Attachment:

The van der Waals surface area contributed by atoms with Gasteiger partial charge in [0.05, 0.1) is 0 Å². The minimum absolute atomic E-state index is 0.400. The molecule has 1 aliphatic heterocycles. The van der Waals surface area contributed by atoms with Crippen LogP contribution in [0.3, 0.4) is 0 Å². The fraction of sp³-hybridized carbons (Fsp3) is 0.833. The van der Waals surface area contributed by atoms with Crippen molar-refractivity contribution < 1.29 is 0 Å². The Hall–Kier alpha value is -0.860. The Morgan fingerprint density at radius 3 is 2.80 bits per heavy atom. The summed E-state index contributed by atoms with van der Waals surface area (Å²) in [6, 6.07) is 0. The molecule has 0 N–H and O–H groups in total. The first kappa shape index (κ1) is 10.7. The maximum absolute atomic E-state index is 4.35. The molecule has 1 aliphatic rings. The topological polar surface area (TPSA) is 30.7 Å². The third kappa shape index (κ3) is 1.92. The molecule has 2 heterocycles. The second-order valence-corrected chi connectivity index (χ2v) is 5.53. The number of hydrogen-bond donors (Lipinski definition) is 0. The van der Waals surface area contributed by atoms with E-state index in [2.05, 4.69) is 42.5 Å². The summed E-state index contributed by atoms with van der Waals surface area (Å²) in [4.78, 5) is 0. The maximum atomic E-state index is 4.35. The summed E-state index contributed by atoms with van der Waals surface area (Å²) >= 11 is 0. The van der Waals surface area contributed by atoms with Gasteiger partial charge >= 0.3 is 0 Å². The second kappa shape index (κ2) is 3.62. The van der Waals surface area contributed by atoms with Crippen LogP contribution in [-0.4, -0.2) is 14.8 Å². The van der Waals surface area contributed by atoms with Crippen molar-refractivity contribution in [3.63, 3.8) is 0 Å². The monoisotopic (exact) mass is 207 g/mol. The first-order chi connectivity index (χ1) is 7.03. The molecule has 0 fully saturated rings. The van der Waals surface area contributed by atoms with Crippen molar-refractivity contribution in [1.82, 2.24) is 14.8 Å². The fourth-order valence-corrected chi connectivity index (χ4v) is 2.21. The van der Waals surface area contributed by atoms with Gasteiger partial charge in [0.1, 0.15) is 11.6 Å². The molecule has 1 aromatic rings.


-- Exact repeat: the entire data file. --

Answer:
The van der Waals surface area contributed by atoms with Gasteiger partial charge in [0.05, 0.1) is 0 Å². The minimum absolute atomic E-state index is 0.400. The molecule has 1 aliphatic heterocycles. The van der Waals surface area contributed by atoms with Crippen LogP contribution in [0.3, 0.4) is 0 Å². The fraction of sp³-hybridized carbons (Fsp3) is 0.833. The van der Waals surface area contributed by atoms with Crippen molar-refractivity contribution < 1.29 is 0 Å². The Hall–Kier alpha value is -0.860. The Morgan fingerprint density at radius 3 is 2.80 bits per heavy atom. The summed E-state index contributed by atoms with van der Waals surface area (Å²) in [6, 6.07) is 0. The molecule has 0 N–H and O–H groups in total. The first kappa shape index (κ1) is 10.7. The maximum absolute atomic E-state index is 4.35. The molecule has 1 aliphatic rings. The topological polar surface area (TPSA) is 30.7 Å². The third kappa shape index (κ3) is 1.92. The molecule has 2 heterocycles. The second-order valence-corrected chi connectivity index (χ2v) is 5.53. The number of hydrogen-bond donors (Lipinski definition) is 0. The van der Waals surface area contributed by atoms with E-state index in [2.05, 4.69) is 42.5 Å². The summed E-state index contributed by atoms with van der Waals surface area (Å²) in [4.78, 5) is 0. The maximum atomic E-state index is 4.35. The summed E-state index contributed by atoms with van der Waals surface area (Å²) >= 11 is 0. The van der Waals surface area contributed by atoms with Gasteiger partial charge >= 0.3 is 0 Å². The second kappa shape index (κ2) is 3.62. The van der Waals surface area contributed by atoms with Crippen LogP contribution in [-0.4, -0.2) is 14.8 Å². The van der Waals surface area contributed by atoms with Crippen molar-refractivity contribution in [3.63, 3.8) is 0 Å². The monoisotopic (exact) mass is 207 g/mol. The first-order chi connectivity index (χ1) is 7.03. The molecule has 0 fully saturated rings. The van der Waals surface area contributed by atoms with Crippen molar-refractivity contribution in [1.82, 2.24) is 14.8 Å². The fourth-order valence-corrected chi connectivity index (χ4v) is 2.21. The van der Waals surface area contributed by atoms with Gasteiger partial charge in [0.1, 0.15) is 11.6 Å². The molecule has 1 aromatic rings.